JF: Could you elaborate on the Israeli case? Is there anything there the West might learn from it?

MvC: To repeat, there was a time when the Israeli Army was indeed a fighting force that used to command the admiration of the world. But that was long ago. Starting with the 1982 invasion of Lebanon, on no occasion did the Israelis defeat their enemies. Not in 2006, not in all their attacks on Gaza. Currently, all its „fighters“ know how to do is gun down a fifty-year old Palestinian woman, the mother of eleven, who came at them with a knife. Judging by the 2006 campaign, indeed, there is good reason to believe that, should Israel ever again come under attack by a real enemy, its troops will turn tail and run.       

JF: How did the basic idea of Soft-Boiled Eggs occur to you?

MvC: As we just said, Western armies are the wealthiest, most powerful , best equipped, and best trained in history. So how come they almost always lose?

JF: Is it possible that, looking back over the last few decades, the West has simply been suffering from a spell of bad luck?

MvC: Let me quote the elder Moltke on this. „In the long run, luck usually helps the able.“

JF: We Westerners start being turned into soft eggs at an early age. Is that simply the outcome of a mistaken ideology, or is it the price we have to pay for living in a highly advanced civilization?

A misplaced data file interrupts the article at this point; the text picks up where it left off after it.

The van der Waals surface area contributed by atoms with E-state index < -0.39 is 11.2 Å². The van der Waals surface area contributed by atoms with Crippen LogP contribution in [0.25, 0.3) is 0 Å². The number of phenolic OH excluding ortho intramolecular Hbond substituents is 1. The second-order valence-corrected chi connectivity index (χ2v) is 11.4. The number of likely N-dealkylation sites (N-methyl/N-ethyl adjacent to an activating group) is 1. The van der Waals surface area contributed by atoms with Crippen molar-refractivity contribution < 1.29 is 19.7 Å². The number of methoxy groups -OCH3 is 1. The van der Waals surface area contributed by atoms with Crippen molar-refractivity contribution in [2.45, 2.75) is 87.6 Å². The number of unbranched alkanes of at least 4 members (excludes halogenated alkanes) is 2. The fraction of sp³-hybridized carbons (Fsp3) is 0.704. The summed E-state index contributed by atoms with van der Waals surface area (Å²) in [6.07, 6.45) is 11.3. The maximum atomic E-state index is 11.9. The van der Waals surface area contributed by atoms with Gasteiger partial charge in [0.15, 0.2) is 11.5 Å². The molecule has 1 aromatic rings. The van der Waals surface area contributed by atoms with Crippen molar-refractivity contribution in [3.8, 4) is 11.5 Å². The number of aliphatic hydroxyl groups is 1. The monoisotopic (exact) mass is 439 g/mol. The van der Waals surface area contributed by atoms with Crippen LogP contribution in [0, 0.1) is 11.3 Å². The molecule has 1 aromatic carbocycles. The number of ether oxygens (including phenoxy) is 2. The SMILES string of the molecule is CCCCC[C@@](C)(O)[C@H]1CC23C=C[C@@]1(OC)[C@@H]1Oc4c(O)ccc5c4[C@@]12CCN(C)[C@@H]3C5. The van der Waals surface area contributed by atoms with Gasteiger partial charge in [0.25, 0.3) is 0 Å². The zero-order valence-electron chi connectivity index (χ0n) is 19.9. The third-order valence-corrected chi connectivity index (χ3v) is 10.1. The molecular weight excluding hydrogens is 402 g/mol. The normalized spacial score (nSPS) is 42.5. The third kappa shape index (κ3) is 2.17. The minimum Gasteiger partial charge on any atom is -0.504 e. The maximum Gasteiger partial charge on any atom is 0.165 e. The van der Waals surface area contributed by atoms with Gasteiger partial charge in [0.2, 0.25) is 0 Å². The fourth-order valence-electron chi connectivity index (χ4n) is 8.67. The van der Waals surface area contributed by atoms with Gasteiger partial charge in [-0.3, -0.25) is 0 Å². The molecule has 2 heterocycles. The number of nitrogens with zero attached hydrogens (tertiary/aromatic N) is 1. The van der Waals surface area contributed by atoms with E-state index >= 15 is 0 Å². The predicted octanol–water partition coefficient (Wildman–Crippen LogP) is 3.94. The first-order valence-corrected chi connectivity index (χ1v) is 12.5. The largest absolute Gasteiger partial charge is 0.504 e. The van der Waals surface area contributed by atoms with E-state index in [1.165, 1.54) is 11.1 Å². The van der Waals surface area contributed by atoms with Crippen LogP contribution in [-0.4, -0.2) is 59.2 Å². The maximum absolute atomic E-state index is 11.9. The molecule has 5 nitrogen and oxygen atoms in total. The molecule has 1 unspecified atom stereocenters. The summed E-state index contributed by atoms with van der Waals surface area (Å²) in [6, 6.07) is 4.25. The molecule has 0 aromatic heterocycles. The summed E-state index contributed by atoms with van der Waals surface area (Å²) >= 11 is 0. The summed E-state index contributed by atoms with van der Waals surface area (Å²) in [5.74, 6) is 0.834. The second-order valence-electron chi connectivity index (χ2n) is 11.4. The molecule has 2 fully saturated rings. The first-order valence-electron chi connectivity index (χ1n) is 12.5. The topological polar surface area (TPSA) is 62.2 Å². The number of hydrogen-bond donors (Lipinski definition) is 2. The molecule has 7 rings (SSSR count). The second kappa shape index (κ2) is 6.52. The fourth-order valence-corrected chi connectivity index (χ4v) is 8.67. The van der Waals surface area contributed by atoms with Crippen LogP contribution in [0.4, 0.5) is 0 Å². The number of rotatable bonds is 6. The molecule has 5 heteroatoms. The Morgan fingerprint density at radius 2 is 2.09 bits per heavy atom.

MvC: I am not certain I would describe our own civilization as „highly advanced.“ But yes, we seem to follow the example of many previous civilizations as analyzed by people such as the ancient Greek historian Polybius, the medieval Arab one Ibn Khaldun, and twentieth-century philosopehrs such as Oswald Spengler and Arnold Toynbee. The main factors are always the same. To wit, excessive material wealth that leads to less severe mores, both mental and physical; growing gaps between rich and poor (the former, says the Roman poet Lucan, will do anything to feed their clients and retain their allegiance; the latter will do anything to stay alive); the growing unwillingness to do military service and a preference for mercenaries, first native and then, as manpower dries up, foreign as well; and a government that is heavily influenced by women, hence oriented towards security, luxury and comfort. Others are political over-centralization, accompanied by excessive bureaucratization; a shift of emphasis from “hard” towards “soft” power; and “imperial overstretch.” The last of these terms refers to the way in which defense commitments tend to outgrow available resources. The outcome is budget deficits, inflation, and devaluation, and so on in a vicious cycle that leads nowhere but down.